Kenya’s hospitality sector is experiencing a shake-up as online accommodation listings gain increasing popularity with travelers, snatching business from traditional hotels and lodges.
The online services are allowing home owners to turn their entire houses or unused rooms into hotels and lodges, accommodating both international and domestic tourists.
The home-owners do not need to own a hotel or a lodge to offer accommodation to tourists, and that is what is changing the game in the industry.
Behind the disruption in the country is accommodation listing firms such as Airbnb, Booking.com and Alltherooms.com, among others, which are taking the industry by storm.
Data from Alltherooms shows it had over 2,000 listings and Airbnb 6,500 mostly at the Coast, Kenya’s tourism bedroom.
Dozens of Kenyans with homes in Nairobi, Mombasa and Kisumu and other towns where tourists flock are warming up to the services, making some money from their properties that would otherwise remain idle.
Airbnb, on its website, says it allows travelers to stay as locals in their destinations and gives home owners opportunities to connect with diverse people and earn money.
In July 2018, John Mutheu, a resident of Machakos, south of Nairobi, listed his two-bedroom house in the town under Airbnb.
It did not take long before he started getting enquiries. His best moment was in April during the Easter holiday when a family of three booked the house, paying him Ksh 15,000 (US$150) for the three day’s stay.
“It was one of the best deals that I have ever gotten since I went into the business. While staying there, the family prepared their own meals as they toured around,” he said on Sunday.
The domestic tourists saved a great deal because if they had gone at any hotel in the area, they would have paid at least US$70 (Ksh 7,000) per day per person, thanks to the Easter peak time.
Journalist Beatrice Njoroge, 34, a frequent domestic tourist at the Kenyan Coast, noted on Monday that she has used Airbnb twice and loved the self-service accommodation which enables one spend less.
“I was hosted at a separate house in a compound of a family in Kilifi and I liked the fact that I was living just as I do at my home. I was with my son and there was another family living in the next room. I paid 40 dollars per night and cooked for myself,” she said.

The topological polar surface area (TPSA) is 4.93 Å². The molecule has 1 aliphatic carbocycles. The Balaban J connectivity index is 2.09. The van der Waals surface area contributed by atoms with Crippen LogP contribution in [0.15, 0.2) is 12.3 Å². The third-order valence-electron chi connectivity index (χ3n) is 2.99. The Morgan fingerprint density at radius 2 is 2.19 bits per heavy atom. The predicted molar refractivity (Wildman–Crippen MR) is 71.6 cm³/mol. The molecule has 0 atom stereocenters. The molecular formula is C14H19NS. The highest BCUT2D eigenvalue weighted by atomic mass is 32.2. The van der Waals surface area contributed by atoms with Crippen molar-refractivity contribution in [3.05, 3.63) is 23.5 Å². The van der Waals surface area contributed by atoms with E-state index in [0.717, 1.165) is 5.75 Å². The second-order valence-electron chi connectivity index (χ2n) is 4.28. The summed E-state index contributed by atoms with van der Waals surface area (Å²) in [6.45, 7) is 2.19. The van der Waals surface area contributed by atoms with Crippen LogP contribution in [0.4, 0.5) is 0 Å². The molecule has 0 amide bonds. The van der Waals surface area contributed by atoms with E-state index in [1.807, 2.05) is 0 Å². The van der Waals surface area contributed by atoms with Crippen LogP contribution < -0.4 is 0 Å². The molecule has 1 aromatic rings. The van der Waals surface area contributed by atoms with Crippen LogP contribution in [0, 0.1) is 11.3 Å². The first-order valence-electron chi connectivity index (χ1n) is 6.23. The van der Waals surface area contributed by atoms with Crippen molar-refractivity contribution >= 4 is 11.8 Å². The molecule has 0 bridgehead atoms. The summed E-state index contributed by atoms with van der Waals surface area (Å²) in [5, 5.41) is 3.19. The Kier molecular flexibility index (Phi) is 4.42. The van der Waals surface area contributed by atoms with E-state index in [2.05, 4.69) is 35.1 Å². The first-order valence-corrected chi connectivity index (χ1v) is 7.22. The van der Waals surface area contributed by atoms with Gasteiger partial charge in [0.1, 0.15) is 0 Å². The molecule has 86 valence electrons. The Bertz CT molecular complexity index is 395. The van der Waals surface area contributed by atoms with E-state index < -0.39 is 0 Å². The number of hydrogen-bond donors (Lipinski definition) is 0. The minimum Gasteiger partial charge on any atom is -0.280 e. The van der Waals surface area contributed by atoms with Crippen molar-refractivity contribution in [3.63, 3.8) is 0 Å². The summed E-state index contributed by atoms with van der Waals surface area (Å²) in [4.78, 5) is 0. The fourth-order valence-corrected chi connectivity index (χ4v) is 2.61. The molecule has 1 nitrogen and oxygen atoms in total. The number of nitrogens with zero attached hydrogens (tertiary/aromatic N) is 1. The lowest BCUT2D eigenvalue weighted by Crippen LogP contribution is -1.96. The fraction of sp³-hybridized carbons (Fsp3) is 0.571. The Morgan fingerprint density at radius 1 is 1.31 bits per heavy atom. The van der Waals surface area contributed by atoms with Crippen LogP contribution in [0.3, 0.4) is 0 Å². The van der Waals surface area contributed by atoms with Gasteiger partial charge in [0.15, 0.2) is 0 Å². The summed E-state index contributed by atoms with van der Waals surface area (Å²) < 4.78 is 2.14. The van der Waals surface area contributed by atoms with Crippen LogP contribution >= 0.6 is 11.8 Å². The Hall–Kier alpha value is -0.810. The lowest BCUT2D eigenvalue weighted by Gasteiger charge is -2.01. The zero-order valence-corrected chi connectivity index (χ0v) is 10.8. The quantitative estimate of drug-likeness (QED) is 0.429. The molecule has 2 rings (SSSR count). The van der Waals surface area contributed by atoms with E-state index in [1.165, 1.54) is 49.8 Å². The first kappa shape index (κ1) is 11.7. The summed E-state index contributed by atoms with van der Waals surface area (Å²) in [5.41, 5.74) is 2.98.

In 2018, data from Airbnb shows Kenyans using the platform earned 4.95 million dollars by renting out their homes to tourists. This is money snatched from traditional tourism players.
Kenya Association of Hotelkeepers and Caterers Coast branch executive officer Sam Ikwaye acknowledged in a recent interview that the online listing firms are eating into their business, without investing much in the trade.
He noted that the online firms are enabling home owners do business without paying taxes, creating an uneven playing field.
Faced with the risk of losing business, some hotels in Kenya have joined the bandwagon, using the online accommodation services to market their services.
One such a facility is Kaskazi Beach Hotel, whose manager Daniel Ogechi noted they use Airbnb to get both local and international tourists.
However, the traditional tourism stakeholders are pushing for the licensing of all players in the industry, including those listed on online platforms to cushion them from unfair competition.
Tourism Regulatory Authority is currently working to facilitate registration and remitting of taxes by the online business, according to Joseph Cherutoi, Tourism Fund chief executive.
Real estate firm Knight Frank’s 2018 global city report shows the popularity of online listing firms is growing across the world due to young travelers who prefer convenience of the internet and travel on low budgets.
Kenya’s tourism sector registered an improved performance in 2018, with the number of international visitor arrivals increasing to 2.03 million from 1.78 million in 2017, according to the recently released 2019 Economic Survey. The sector earned Kenya US$1.55 billion (Ksh 157 billion) do that year.